The ostensible objective of the antisemitic campaign was to rally the indifferent masses, especially those groups like the lower middle class, who were apathetic. A decline in sales, during a period in which there were price controls, had slashed purchasing power, and freezing of wages all contributed to disaffection with the party. Small merchants criticized the party for not helping them by putting the Jewish owned department stores out of business and nationalizing them, as they had promised. They made the conditions even more acute by allowing food stamps to be redeemed in the department stores, Bankier said. Members of the middle class, which were “one of the Nazis main pillars,” complained the military continued to order its provisions from Jews, and that even when the Germans nationalized the department stores, the stores were not offered to the small shopkeepers to run or own.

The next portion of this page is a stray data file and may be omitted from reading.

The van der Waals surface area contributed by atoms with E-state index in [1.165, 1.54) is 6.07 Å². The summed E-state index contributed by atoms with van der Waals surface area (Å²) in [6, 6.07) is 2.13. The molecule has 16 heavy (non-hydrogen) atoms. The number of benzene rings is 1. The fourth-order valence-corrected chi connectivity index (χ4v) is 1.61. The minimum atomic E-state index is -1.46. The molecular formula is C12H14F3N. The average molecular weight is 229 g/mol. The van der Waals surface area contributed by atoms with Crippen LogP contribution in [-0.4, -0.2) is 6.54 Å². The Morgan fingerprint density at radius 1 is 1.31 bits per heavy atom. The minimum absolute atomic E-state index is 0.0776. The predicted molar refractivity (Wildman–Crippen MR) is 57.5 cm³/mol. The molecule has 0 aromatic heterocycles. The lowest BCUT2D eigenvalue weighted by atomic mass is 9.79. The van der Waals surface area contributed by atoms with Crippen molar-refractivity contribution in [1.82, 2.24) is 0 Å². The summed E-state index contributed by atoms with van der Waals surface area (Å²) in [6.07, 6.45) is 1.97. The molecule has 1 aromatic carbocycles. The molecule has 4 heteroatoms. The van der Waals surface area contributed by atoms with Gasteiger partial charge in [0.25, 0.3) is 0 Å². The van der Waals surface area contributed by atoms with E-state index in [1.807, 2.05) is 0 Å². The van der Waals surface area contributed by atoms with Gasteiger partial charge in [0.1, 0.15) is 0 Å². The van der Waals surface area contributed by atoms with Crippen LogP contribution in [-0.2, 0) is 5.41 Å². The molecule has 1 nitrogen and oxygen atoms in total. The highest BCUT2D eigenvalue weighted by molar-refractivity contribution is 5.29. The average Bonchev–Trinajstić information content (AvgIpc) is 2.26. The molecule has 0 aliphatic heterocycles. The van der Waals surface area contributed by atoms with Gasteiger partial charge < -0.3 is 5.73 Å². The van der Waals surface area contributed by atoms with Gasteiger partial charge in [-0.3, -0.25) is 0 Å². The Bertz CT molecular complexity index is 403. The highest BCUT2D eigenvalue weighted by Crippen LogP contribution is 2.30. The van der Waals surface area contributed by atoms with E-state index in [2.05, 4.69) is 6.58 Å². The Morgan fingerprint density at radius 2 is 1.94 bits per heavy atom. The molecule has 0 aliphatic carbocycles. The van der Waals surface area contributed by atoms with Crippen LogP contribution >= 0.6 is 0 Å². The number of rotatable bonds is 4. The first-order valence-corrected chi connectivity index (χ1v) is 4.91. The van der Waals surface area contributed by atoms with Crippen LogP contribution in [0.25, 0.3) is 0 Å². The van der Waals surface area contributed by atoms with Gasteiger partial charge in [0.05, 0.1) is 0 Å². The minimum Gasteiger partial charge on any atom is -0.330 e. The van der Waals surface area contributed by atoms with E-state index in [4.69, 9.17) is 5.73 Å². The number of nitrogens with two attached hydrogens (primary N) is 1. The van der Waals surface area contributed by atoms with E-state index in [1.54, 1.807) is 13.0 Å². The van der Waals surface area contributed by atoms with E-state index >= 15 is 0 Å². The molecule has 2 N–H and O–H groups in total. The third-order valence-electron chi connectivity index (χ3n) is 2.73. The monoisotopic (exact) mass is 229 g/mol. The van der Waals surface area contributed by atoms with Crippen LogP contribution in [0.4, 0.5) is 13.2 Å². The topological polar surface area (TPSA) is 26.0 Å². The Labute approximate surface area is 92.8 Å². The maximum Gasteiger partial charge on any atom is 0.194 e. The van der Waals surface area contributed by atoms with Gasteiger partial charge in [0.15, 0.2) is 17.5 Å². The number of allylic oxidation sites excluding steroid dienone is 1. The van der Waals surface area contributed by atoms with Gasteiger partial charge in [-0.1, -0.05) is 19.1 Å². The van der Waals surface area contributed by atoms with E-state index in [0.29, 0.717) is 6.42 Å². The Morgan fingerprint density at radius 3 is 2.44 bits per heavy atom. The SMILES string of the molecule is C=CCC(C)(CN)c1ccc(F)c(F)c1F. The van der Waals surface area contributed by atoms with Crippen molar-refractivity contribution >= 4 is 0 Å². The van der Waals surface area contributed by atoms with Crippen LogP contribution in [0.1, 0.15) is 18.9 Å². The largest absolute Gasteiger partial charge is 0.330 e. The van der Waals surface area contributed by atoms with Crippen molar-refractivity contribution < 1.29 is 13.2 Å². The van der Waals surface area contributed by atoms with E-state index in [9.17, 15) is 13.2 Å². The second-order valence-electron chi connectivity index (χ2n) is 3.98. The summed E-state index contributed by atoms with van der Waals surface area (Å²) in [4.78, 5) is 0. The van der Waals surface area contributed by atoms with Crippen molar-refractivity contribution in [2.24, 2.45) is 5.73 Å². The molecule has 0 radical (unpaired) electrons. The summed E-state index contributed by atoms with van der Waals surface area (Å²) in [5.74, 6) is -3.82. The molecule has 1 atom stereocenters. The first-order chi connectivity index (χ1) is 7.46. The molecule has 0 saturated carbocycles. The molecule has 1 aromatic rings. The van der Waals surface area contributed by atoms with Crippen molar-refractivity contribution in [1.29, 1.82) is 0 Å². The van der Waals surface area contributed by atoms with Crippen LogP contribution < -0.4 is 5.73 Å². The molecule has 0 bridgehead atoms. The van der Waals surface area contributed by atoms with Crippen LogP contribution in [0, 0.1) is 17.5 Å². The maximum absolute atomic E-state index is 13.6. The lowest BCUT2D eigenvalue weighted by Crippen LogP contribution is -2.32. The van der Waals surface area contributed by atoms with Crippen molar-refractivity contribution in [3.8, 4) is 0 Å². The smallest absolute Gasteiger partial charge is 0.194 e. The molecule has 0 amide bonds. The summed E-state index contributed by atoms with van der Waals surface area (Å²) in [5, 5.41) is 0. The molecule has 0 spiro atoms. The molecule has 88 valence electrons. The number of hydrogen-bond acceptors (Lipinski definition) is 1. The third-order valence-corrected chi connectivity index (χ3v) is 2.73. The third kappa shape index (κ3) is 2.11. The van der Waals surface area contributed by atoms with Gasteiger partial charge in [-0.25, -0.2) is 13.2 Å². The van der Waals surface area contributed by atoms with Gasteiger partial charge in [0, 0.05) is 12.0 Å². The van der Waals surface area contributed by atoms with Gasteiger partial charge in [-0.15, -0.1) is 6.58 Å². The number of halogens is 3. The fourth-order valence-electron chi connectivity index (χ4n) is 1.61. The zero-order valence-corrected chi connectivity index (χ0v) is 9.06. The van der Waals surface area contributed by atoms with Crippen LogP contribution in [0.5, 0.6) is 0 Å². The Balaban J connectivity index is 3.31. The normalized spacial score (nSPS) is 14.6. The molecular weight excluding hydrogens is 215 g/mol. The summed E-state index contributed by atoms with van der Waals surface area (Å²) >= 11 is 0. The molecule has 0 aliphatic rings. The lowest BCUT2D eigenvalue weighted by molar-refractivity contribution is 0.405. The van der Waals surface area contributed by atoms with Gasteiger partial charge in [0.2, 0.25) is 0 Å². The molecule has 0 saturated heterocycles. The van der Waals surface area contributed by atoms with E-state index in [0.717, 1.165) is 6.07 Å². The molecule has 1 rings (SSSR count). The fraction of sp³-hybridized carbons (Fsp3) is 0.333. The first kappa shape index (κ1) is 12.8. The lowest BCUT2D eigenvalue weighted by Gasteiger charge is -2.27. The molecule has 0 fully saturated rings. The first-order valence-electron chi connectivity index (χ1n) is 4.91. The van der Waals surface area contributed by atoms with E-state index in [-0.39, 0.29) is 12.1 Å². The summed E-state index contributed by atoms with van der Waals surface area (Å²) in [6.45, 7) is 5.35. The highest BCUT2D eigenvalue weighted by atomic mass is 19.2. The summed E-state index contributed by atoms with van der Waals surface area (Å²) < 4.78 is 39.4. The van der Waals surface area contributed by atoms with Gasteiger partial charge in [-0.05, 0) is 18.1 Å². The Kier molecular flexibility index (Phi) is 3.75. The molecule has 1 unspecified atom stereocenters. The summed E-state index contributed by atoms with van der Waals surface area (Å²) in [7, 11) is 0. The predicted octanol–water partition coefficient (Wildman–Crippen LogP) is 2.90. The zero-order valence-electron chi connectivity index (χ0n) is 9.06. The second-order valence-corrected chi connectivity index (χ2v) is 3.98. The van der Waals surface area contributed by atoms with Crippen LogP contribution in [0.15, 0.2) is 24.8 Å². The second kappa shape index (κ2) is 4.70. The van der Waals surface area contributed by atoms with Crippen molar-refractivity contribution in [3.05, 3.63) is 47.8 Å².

With regard to the rest of the society, Bankier said their primary concern was the worsening economic conditions. Antisemitic slogans could not divert attention from their ongoing financial concerns, and the violence only exacerbated the situation. As a Gestapo report in Kassel pointed out, “ It is easier to invite attacks on the Jews, than to persuade the public of antisemitism.” The Germans were looking for stability, which included a definite policy regarding the Jews and churches, so they did not have their lives unexpectedly disrupted by the capricious actions of the extremists.
In contrast to the boycotts and aggression, the removal of the Jews from public life aroused minimal complaints, because it was completed with a limited number of purges to preclude any devastating results, and with practically no interruption of bureaucratic activities. The dismissals cleared the way for the unemployed and the younger generation to advance in their careers. Expulsion of Jews and leftists from the universities and public service created opportunities for advancement “thus contributing to complacency and conformism in the academic and intellectual public,” according to Bankier. Most important, was the lack of an adverse public response, which seemed to imply banning Jews from holding prominent was consistent with the desires of the majority of the German public.